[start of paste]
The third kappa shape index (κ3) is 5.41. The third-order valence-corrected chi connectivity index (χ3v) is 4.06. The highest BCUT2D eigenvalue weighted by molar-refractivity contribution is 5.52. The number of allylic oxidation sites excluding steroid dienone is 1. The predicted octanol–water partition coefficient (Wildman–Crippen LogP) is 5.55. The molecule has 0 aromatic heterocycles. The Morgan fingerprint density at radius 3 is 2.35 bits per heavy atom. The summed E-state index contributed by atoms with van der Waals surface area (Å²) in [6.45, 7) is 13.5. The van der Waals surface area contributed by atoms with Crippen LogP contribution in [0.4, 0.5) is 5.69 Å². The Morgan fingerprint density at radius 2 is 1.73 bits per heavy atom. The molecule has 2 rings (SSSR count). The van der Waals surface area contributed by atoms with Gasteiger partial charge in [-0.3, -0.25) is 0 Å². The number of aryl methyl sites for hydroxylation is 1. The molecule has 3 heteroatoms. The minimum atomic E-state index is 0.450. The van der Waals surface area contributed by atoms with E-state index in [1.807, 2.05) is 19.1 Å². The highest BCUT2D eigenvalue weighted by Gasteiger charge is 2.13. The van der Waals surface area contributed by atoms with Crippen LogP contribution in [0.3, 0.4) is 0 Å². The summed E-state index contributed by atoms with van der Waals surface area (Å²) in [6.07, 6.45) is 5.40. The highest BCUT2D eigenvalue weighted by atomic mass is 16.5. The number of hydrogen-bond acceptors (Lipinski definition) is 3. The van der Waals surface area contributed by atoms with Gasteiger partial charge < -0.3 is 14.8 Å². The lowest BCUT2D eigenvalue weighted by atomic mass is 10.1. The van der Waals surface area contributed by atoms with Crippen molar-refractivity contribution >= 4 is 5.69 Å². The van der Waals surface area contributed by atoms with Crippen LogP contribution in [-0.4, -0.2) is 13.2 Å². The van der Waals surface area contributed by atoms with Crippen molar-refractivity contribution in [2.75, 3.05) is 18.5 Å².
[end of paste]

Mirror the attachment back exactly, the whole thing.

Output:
The third kappa shape index (κ3) is 5.41. The third-order valence-corrected chi connectivity index (χ3v) is 4.06. The highest BCUT2D eigenvalue weighted by molar-refractivity contribution is 5.52. The number of allylic oxidation sites excluding steroid dienone is 1. The predicted octanol–water partition coefficient (Wildman–Crippen LogP) is 5.55. The molecule has 0 aromatic heterocycles. The Morgan fingerprint density at radius 3 is 2.35 bits per heavy atom. The summed E-state index contributed by atoms with van der Waals surface area (Å²) in [6.45, 7) is 13.5. The van der Waals surface area contributed by atoms with Crippen LogP contribution in [0.4, 0.5) is 5.69 Å². The Morgan fingerprint density at radius 2 is 1.73 bits per heavy atom. The molecule has 2 rings (SSSR count). The van der Waals surface area contributed by atoms with Gasteiger partial charge in [-0.3, -0.25) is 0 Å². The number of aryl methyl sites for hydroxylation is 1. The molecule has 3 heteroatoms. The minimum atomic E-state index is 0.450. The van der Waals surface area contributed by atoms with E-state index in [1.807, 2.05) is 19.1 Å². The highest BCUT2D eigenvalue weighted by Gasteiger charge is 2.13. The van der Waals surface area contributed by atoms with Crippen LogP contribution in [0.3, 0.4) is 0 Å². The summed E-state index contributed by atoms with van der Waals surface area (Å²) in [6.07, 6.45) is 5.40. The highest BCUT2D eigenvalue weighted by atomic mass is 16.5. The number of hydrogen-bond acceptors (Lipinski definition) is 3. The van der Waals surface area contributed by atoms with Gasteiger partial charge < -0.3 is 14.8 Å². The lowest BCUT2D eigenvalue weighted by atomic mass is 10.1. The van der Waals surface area contributed by atoms with Crippen molar-refractivity contribution >= 4 is 5.69 Å². The van der Waals surface area contributed by atoms with Crippen LogP contribution in [-0.4, -0.2) is 13.2 Å². The van der Waals surface area contributed by atoms with Crippen molar-refractivity contribution in [2.75, 3.05) is 18.5 Å².